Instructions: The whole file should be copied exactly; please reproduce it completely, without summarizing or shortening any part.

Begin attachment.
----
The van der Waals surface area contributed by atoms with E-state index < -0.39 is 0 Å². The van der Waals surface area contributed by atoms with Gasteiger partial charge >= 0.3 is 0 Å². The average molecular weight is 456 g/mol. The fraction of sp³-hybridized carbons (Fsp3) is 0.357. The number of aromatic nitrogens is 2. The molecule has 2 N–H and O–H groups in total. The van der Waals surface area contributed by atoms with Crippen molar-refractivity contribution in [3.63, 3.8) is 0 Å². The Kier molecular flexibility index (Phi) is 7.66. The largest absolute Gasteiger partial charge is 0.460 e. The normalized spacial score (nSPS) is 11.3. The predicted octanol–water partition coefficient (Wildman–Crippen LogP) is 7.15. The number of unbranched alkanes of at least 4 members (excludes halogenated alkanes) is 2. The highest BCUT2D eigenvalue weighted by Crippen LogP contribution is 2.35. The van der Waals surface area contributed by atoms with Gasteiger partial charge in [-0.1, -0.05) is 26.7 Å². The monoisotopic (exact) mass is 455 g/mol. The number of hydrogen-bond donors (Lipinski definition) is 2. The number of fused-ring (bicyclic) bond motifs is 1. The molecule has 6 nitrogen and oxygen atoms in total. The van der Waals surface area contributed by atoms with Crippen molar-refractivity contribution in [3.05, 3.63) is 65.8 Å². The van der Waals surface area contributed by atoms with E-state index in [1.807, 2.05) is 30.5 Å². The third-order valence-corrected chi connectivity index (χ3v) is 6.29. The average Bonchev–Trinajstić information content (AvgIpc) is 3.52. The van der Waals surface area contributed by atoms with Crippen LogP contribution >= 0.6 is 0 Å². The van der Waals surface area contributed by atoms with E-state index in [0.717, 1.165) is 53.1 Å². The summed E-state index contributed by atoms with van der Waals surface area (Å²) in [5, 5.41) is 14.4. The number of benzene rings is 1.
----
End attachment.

The van der Waals surface area contributed by atoms with E-state index < -0.39 is 0 Å². The van der Waals surface area contributed by atoms with Gasteiger partial charge >= 0.3 is 0 Å². The average molecular weight is 456 g/mol. The fraction of sp³-hybridized carbons (Fsp3) is 0.357. The number of aromatic nitrogens is 2. The molecule has 2 N–H and O–H groups in total. The van der Waals surface area contributed by atoms with Crippen molar-refractivity contribution in [3.63, 3.8) is 0 Å². The Kier molecular flexibility index (Phi) is 7.66. The largest absolute Gasteiger partial charge is 0.460 e. The normalized spacial score (nSPS) is 11.3. The predicted octanol–water partition coefficient (Wildman–Crippen LogP) is 7.15. The number of unbranched alkanes of at least 4 members (excludes halogenated alkanes) is 2. The highest BCUT2D eigenvalue weighted by Crippen LogP contribution is 2.35. The van der Waals surface area contributed by atoms with Gasteiger partial charge in [-0.1, -0.05) is 26.7 Å². The monoisotopic (exact) mass is 455 g/mol. The number of hydrogen-bond donors (Lipinski definition) is 2. The number of fused-ring (bicyclic) bond motifs is 1. The molecule has 6 nitrogen and oxygen atoms in total. The van der Waals surface area contributed by atoms with Crippen molar-refractivity contribution in [3.05, 3.63) is 65.8 Å². The van der Waals surface area contributed by atoms with E-state index in [1.807, 2.05) is 30.5 Å². The third-order valence-corrected chi connectivity index (χ3v) is 6.29. The average Bonchev–Trinajstić information content (AvgIpc) is 3.52. The van der Waals surface area contributed by atoms with Crippen LogP contribution >= 0.6 is 0 Å². The van der Waals surface area contributed by atoms with E-state index in [0.717, 1.165) is 53.1 Å². The summed E-state index contributed by atoms with van der Waals surface area (Å²) in [5, 5.41) is 14.4. The number of benzene rings is 1.